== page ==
September 28, 2012
Desert Climate In Western US Influenced By Ancient Water Cycle
Alan McStravick for redOrbit.com - Your Universe Online
The climate change we are currently experiencing, while disconcerting and increasingly uncomfortable, is not unprecedented when viewed through the historical prism of life on Earth.
A study led by researchers from Texas A&M University's Department of Oceanography looks back at the water cycle that affected the Western United States in an era dating back some 20,000 years. Focusing on the deserts of Utah and Nevada, the team is seeking to learn more about the large inland lakes that once covered this terrain and how those long-gone lakes still affect weather patterns across the region to this day.
Professor of oceanography Mitch Lyle, along with colleagues from Columbia University, University of California — Santa Cruz, Stanford University, Hokkaido University of Japan and Brown University, along with members of the U.S. Geological Survey, performed their research with funding from the National Science Foundation (NSF). Their results are published in the current issue of Science magazine.
In their study, the team worked with the long-held hypothesis that these large inland lakes were formed during the last glacial cooling period when large ice caps that covered what is modern-day Canada melted and released water that once covered as much as a quarter of both Nevada and Utah.
With new research, the team seeks to demonstrate a relationship between water cycles in the Southwestern region of the U.S. and the tropics. They believe that this connection, if demonstrated conclusively, will help researchers to understand how water cycles might be perturbed in the future.
Exploration of this region and the discovery of the dry shorelines of these glacial lakes dates back to nineteenth-century geological research, when the west was first being explored. At the time, the source of the additional water was unknown. It was only by poring over data related to the collection of ocean sediments, as well as samples culled from the dry western valleys, that Lyle and the team found a new water cycle connection linking the region to tropical influence.
"Large ice caps profoundly altered where storms went during glacial periods. Before this study, it was assumed that Pacific winter storms that now track into Washington and Canada were pushed south into central and southern California," Lyle notes. "However, by comparing timing between wet intervals on the coast, where these storms would first strike, with growth of the inland lakes, we found that they didn't match."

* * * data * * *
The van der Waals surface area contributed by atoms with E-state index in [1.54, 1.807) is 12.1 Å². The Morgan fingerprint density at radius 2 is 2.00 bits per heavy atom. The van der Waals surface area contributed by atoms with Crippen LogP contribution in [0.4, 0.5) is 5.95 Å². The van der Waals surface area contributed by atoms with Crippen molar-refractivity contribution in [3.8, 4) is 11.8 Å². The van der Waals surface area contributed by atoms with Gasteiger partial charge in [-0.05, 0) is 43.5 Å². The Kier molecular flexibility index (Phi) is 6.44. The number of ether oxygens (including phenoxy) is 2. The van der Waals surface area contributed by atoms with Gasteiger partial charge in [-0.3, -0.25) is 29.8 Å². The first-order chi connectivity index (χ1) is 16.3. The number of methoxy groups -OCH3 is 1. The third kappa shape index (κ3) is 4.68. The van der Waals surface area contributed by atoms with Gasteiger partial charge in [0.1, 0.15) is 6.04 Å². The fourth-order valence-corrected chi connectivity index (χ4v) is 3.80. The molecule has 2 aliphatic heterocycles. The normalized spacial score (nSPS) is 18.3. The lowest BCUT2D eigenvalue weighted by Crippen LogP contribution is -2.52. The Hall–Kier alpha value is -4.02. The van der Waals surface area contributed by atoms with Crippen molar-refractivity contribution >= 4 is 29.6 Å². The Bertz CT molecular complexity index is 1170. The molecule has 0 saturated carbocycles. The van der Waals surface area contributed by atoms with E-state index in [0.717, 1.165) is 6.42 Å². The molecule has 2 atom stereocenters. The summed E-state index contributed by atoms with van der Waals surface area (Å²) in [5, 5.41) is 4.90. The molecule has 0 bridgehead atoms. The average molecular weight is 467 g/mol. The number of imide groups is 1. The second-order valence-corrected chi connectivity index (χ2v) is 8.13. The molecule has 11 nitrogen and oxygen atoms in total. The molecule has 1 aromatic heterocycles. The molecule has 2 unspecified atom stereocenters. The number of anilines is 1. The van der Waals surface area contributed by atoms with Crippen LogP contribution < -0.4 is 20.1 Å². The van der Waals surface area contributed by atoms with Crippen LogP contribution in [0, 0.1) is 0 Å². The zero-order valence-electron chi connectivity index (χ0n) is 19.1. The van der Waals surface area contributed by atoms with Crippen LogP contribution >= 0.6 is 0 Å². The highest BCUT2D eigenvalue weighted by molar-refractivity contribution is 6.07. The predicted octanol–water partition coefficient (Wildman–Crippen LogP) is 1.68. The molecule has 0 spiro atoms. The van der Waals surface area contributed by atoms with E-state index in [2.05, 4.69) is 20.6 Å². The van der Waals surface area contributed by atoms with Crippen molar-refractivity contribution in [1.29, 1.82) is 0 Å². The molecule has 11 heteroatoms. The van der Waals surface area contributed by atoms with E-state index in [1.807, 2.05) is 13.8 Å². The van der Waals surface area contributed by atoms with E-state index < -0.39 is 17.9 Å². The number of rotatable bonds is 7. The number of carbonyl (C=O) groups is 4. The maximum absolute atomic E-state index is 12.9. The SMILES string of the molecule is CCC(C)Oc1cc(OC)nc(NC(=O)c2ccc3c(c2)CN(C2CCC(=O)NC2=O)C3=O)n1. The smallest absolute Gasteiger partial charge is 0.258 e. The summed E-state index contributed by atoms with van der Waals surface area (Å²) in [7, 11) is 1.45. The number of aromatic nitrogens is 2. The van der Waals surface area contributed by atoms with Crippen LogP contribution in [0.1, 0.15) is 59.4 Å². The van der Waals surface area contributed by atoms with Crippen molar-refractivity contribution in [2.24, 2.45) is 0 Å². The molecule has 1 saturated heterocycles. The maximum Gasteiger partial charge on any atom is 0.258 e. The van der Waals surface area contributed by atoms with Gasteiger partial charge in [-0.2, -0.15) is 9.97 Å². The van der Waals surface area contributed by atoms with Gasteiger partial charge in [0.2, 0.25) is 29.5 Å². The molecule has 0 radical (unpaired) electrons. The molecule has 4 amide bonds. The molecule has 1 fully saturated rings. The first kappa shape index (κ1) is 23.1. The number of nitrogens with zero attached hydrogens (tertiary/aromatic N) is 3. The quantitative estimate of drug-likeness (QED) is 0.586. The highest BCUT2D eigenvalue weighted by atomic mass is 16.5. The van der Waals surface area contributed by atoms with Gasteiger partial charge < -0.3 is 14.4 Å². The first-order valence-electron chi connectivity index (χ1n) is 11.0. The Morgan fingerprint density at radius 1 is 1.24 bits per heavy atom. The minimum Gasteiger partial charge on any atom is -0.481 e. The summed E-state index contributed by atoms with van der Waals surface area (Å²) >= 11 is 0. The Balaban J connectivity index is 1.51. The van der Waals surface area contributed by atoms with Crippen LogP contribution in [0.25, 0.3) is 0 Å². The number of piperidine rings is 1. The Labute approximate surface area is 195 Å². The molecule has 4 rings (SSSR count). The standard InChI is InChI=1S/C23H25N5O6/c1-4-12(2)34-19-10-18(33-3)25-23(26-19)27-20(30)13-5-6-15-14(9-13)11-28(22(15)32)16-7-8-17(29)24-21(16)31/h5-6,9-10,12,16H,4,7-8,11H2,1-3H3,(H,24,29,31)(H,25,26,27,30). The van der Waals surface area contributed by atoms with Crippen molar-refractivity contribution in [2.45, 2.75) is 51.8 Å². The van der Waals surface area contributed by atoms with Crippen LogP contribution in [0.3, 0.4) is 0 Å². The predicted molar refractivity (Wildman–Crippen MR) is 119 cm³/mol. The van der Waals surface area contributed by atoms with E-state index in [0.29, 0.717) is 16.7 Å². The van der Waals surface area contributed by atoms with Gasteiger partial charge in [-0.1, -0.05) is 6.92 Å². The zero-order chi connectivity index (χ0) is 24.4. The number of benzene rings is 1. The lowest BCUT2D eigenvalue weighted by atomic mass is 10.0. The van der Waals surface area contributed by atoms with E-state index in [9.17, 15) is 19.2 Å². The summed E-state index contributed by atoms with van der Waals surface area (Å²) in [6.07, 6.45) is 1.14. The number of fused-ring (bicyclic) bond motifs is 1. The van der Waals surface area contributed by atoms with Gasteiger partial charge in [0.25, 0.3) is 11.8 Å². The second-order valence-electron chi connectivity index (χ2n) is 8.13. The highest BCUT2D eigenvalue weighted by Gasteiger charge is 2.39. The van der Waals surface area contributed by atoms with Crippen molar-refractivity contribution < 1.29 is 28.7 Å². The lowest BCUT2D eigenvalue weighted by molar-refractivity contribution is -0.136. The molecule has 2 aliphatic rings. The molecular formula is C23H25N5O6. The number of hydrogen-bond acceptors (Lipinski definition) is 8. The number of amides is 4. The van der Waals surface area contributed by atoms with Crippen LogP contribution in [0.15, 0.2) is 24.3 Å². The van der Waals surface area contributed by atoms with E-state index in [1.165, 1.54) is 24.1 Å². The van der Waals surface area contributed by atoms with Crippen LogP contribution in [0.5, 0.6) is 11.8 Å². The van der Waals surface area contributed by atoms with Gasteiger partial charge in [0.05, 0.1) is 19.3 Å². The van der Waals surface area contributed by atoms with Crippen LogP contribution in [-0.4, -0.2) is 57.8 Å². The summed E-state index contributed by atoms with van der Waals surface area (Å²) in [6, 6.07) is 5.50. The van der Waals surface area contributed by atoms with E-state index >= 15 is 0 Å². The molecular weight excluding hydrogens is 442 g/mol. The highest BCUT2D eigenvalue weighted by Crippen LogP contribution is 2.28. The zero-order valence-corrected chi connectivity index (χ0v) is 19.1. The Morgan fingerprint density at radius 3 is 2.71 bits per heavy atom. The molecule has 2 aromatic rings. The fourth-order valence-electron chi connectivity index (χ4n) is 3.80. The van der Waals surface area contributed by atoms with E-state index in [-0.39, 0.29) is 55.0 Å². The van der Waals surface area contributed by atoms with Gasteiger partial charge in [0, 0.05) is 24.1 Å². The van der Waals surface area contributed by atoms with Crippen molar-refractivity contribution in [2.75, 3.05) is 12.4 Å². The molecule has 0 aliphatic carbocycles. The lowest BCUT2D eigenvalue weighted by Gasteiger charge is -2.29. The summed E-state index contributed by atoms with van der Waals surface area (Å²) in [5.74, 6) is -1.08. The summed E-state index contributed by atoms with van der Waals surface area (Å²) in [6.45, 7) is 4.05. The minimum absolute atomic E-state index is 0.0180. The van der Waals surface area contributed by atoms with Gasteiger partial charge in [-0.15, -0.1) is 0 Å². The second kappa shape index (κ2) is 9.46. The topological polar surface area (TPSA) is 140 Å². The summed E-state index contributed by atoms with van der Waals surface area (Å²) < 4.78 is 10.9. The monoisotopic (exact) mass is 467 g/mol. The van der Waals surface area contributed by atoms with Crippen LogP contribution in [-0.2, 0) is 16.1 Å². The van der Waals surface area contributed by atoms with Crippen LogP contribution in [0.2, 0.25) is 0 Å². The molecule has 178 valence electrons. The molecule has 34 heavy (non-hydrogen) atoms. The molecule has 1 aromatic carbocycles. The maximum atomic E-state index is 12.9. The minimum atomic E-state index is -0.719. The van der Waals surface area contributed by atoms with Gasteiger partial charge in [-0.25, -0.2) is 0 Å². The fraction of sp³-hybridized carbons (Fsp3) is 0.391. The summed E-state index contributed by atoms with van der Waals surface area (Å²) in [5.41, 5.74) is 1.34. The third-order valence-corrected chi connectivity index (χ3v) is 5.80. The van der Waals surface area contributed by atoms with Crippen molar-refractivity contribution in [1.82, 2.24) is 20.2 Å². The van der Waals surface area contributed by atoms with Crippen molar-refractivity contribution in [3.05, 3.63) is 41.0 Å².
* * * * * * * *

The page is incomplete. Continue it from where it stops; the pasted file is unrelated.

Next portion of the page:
By examining pollen buried in marine sediments, Lyle was able to time wet periods along the California coast. These pollen samples were collected via core sampling performed by scientists associated with the Integrated Ocean Drilling Program at Texas A&M. Their lake level evaluations were drawn from southeast Oregon, Nevada, Utah, eastern California, New Mexico and west Texas, with the intent of determining when the lakes would fill in different parts of the west.
"Many teams of scientists have been working on this problem since the 1950s, when radiocarbon dating first allowed ages to be put on old shorelines," Lyle adds. "The data we synthesized covers a wide latitude so that we could determine how the glacial wet intervals operated."
Of particular interest was the observation that only in southern California´s coastal wet intervals was there a match to the high, inland lakes. This finding is what pointed the researchers to the tropical connection they had come to believe existed. This indicated that storms would cycle into the region from the tropical Pacific, originating west of Mexico.
"We think that the extra precipitation may have come in summer, enhancing the now weak summer monsoon in the desert southwest. But we need more information about what season the storms arrived to strengthen this speculation," Lyle says.
Not only is the development of the glacial lakes important for understanding prehistoric climate patterns, but Lyle believes it likely that the lakes were an important factor in the migration of people into North America. Many of the archaeological sites where early Indians settled when they first came into the U.S. are rock shelters at the edges of these ancient lakes. The lakes were a major source of fish and a gathering place for deer and wildfowl at that time.
"What we need to do now is look at all of this on a finer scale," Lyle points out. "We need to understand better the processes that directed the storms thousands of years ago, and to predict better what changes might occur in the future."